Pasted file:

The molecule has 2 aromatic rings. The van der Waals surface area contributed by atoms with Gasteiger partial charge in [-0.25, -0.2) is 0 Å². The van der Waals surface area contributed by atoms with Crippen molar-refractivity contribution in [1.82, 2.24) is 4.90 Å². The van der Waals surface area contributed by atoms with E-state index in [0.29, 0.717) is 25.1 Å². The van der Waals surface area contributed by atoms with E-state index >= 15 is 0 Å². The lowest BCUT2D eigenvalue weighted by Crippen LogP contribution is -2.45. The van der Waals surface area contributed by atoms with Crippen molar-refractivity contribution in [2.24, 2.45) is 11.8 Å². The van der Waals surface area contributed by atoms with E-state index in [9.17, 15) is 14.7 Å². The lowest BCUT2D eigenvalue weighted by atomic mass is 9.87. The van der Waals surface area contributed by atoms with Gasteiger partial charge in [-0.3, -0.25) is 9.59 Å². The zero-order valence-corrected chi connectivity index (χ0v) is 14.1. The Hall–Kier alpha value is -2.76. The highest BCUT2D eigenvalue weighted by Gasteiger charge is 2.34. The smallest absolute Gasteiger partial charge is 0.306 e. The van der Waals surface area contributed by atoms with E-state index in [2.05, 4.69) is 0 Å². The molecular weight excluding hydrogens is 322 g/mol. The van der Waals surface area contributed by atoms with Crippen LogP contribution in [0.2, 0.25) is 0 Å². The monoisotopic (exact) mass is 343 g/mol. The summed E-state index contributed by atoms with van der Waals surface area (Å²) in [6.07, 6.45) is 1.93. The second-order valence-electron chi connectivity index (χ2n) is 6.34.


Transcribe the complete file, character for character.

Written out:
The molecule has 2 aromatic rings. The van der Waals surface area contributed by atoms with Gasteiger partial charge in [-0.25, -0.2) is 0 Å². The van der Waals surface area contributed by atoms with Crippen molar-refractivity contribution in [1.82, 2.24) is 4.90 Å². The van der Waals surface area contributed by atoms with E-state index in [0.29, 0.717) is 25.1 Å². The van der Waals surface area contributed by atoms with E-state index >= 15 is 0 Å². The lowest BCUT2D eigenvalue weighted by Crippen LogP contribution is -2.45. The van der Waals surface area contributed by atoms with Crippen molar-refractivity contribution in [2.24, 2.45) is 11.8 Å². The van der Waals surface area contributed by atoms with E-state index in [9.17, 15) is 14.7 Å². The lowest BCUT2D eigenvalue weighted by atomic mass is 9.87. The van der Waals surface area contributed by atoms with Gasteiger partial charge in [-0.3, -0.25) is 9.59 Å². The zero-order valence-corrected chi connectivity index (χ0v) is 14.1. The Hall–Kier alpha value is -2.76. The highest BCUT2D eigenvalue weighted by Gasteiger charge is 2.34. The smallest absolute Gasteiger partial charge is 0.306 e. The van der Waals surface area contributed by atoms with E-state index in [2.05, 4.69) is 0 Å². The molecular weight excluding hydrogens is 322 g/mol. The van der Waals surface area contributed by atoms with Crippen LogP contribution in [0.2, 0.25) is 0 Å². The monoisotopic (exact) mass is 343 g/mol. The summed E-state index contributed by atoms with van der Waals surface area (Å²) in [6.07, 6.45) is 1.93. The second-order valence-electron chi connectivity index (χ2n) is 6.34.